ACCORDING to a previously unseen letter which will soon be auctioned author Lewis Carroll despised fame a great deal he wished he had never written the books about Alice’s adventures that made him a legend that is literary
Lewis Carroll’s life changed forever after Alice’s Adventures In Wonderland was published GETTY
An obscure mathematician called Charles Lutwidge Dodgson penned a range of learned works with titles such as A Syllabus Of Plane Algebraic Geometry and The Fifth Book Of Euclid Treated Algebraically in the mid-19th century.
Five years after the latter in 1865 he embarked on a change that is radical of.
Alice’s Adventures In Wonderland was published under the pseudonym Lewis Carroll along with his life changed for good.
Queen Victoria loved it, fan mail arrived because of the sackful and then he started to be recognised in the street.
This is sheer hell for a shy and retiring academic who doubled as an Anglican deacon while the extent of his torment is revealed for the first time in a previously unseen letter which can be anticipated to fetch a lot more than Ј4,000 when it is auctioned at Bonhams month that is next.
In the letter written to Anne Symonds, the widow of eminent Oxford surgeon Frederick Symonds, he laments being thrust to the public eye by his success and treated like a zoo animal by admirers.
He even suggests that he wishes he previously never written the classic tales that brought him worldwide fame.
“All that sort of publicity leads to strangers hearing of my real name in connection aided by the books, and to my being pointed out to, and stared at by strangers, and treated as a ‘lion’,” he wrote.
“And I hate all of that so intensely that sometimes I almost wish that I had never written any books after all.”
The letter, written in 1891, was penned 26 years after the publication of Alice In Wonderland, when he was 59 november.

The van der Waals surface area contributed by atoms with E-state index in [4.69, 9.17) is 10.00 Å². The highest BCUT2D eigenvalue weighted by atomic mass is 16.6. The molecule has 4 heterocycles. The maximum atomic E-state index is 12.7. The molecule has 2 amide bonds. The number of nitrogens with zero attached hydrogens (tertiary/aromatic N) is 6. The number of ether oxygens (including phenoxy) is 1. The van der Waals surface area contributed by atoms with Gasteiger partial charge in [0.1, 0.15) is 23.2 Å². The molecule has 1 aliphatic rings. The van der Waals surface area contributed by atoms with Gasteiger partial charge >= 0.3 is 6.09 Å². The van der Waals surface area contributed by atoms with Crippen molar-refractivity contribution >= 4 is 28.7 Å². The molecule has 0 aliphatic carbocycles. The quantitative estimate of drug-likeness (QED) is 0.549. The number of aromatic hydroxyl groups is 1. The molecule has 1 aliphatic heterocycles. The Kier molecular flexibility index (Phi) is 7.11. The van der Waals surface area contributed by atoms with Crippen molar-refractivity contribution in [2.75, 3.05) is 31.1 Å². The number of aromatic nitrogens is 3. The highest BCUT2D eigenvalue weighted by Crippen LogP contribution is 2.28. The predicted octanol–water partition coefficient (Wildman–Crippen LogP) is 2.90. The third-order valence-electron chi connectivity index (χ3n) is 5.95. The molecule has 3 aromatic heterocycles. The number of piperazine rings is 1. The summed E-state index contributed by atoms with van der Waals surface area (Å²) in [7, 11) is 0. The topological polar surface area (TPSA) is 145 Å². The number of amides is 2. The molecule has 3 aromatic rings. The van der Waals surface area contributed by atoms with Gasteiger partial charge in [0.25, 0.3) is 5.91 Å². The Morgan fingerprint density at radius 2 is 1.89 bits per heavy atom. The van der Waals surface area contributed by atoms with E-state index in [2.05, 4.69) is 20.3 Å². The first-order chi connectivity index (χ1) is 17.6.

He died six years later and if he had known then how his reputation would be tarnished in death he would have been even more horrified. His fondness for the kids along with his practice of photographing and sketching them, sometimes when you look at the nude, resulted in a lynching that is posthumous the court of literary opinion.
As a result the creative genius who gave us Humpty Dumpty, the Cheshire Cat plus the Mad Hatter was labelled a pervert, paedophile and pornographer.
Alice Liddell inspired him to write the book GETTY
and I also hate all of that so intensely that sometimes I almost wish that I experienced never written any books at all
The reality that four of this 13 volumes of his diaries mysteriously went missing and that seven pages of another were torn out by an hand that is unknown put into the circumstantial evidence against him.
But while Dodgson never married, there clearly was loads of evidence in his diaries that he had a keen interest in adult women both married and single and enjoyed a wide range of relationships that could have now been considered scandalous by the standards of that time.
Sympathetic historians also argue his studies of naked children have to be noticed in the context of their hours.
The “Victorian child cult” perceived nudity as an expression of innocence and such images were mainstream and fashionable instead of emblematic of a sick fascination with young flesh.